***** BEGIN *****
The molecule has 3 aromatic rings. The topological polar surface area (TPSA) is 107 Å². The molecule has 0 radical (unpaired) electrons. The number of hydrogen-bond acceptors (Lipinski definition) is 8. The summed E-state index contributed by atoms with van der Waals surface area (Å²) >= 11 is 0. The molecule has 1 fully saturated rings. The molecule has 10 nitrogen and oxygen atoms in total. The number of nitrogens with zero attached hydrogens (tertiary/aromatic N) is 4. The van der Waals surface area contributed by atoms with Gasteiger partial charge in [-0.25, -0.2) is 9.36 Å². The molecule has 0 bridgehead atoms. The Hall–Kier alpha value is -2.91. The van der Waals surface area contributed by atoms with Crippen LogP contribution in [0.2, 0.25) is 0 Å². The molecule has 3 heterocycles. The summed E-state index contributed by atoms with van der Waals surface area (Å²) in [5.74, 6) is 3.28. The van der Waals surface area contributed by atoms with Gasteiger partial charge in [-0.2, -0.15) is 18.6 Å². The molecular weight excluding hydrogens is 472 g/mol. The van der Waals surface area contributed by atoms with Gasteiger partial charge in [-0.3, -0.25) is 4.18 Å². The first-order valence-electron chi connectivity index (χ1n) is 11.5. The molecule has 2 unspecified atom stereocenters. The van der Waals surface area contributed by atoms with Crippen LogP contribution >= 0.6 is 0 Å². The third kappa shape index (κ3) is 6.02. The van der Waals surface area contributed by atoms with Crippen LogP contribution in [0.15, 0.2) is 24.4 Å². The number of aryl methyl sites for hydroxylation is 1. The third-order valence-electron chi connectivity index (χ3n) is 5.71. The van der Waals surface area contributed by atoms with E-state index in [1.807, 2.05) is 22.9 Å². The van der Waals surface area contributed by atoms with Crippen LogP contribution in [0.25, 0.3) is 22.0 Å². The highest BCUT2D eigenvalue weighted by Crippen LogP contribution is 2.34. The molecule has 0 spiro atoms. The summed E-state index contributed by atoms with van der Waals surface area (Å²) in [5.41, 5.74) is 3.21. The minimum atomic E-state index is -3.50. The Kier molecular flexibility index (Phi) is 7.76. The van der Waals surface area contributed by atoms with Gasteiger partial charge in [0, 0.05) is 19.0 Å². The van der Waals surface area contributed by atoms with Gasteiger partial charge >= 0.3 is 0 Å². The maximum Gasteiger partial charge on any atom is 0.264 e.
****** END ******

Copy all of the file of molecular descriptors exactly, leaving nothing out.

The molecule has 3 aromatic rings. The topological polar surface area (TPSA) is 107 Å². The molecule has 0 radical (unpaired) electrons. The number of hydrogen-bond acceptors (Lipinski definition) is 8. The summed E-state index contributed by atoms with van der Waals surface area (Å²) >= 11 is 0. The molecule has 1 fully saturated rings. The molecule has 10 nitrogen and oxygen atoms in total. The number of nitrogens with zero attached hydrogens (tertiary/aromatic N) is 4. The van der Waals surface area contributed by atoms with Gasteiger partial charge in [-0.25, -0.2) is 9.36 Å². The molecule has 0 bridgehead atoms. The Hall–Kier alpha value is -2.91. The van der Waals surface area contributed by atoms with Crippen LogP contribution in [0.2, 0.25) is 0 Å². The molecule has 3 heterocycles. The summed E-state index contributed by atoms with van der Waals surface area (Å²) in [5.74, 6) is 3.28. The van der Waals surface area contributed by atoms with Gasteiger partial charge in [-0.2, -0.15) is 18.6 Å². The molecular weight excluding hydrogens is 472 g/mol. The van der Waals surface area contributed by atoms with Gasteiger partial charge in [-0.3, -0.25) is 4.18 Å². The first-order valence-electron chi connectivity index (χ1n) is 11.5. The molecule has 2 unspecified atom stereocenters. The van der Waals surface area contributed by atoms with Crippen LogP contribution >= 0.6 is 0 Å². The third kappa shape index (κ3) is 6.02. The van der Waals surface area contributed by atoms with Crippen LogP contribution in [0.15, 0.2) is 24.4 Å². The number of aryl methyl sites for hydroxylation is 1. The third-order valence-electron chi connectivity index (χ3n) is 5.71. The van der Waals surface area contributed by atoms with E-state index in [1.807, 2.05) is 22.9 Å². The van der Waals surface area contributed by atoms with Crippen LogP contribution in [0.25, 0.3) is 22.0 Å². The highest BCUT2D eigenvalue weighted by Crippen LogP contribution is 2.34. The molecule has 0 spiro atoms. The summed E-state index contributed by atoms with van der Waals surface area (Å²) in [5.41, 5.74) is 3.21. The minimum atomic E-state index is -3.50. The Kier molecular flexibility index (Phi) is 7.76. The van der Waals surface area contributed by atoms with Gasteiger partial charge in [0, 0.05) is 19.0 Å². The van der Waals surface area contributed by atoms with Gasteiger partial charge >= 0.3 is 0 Å². The maximum Gasteiger partial charge on any atom is 0.264 e.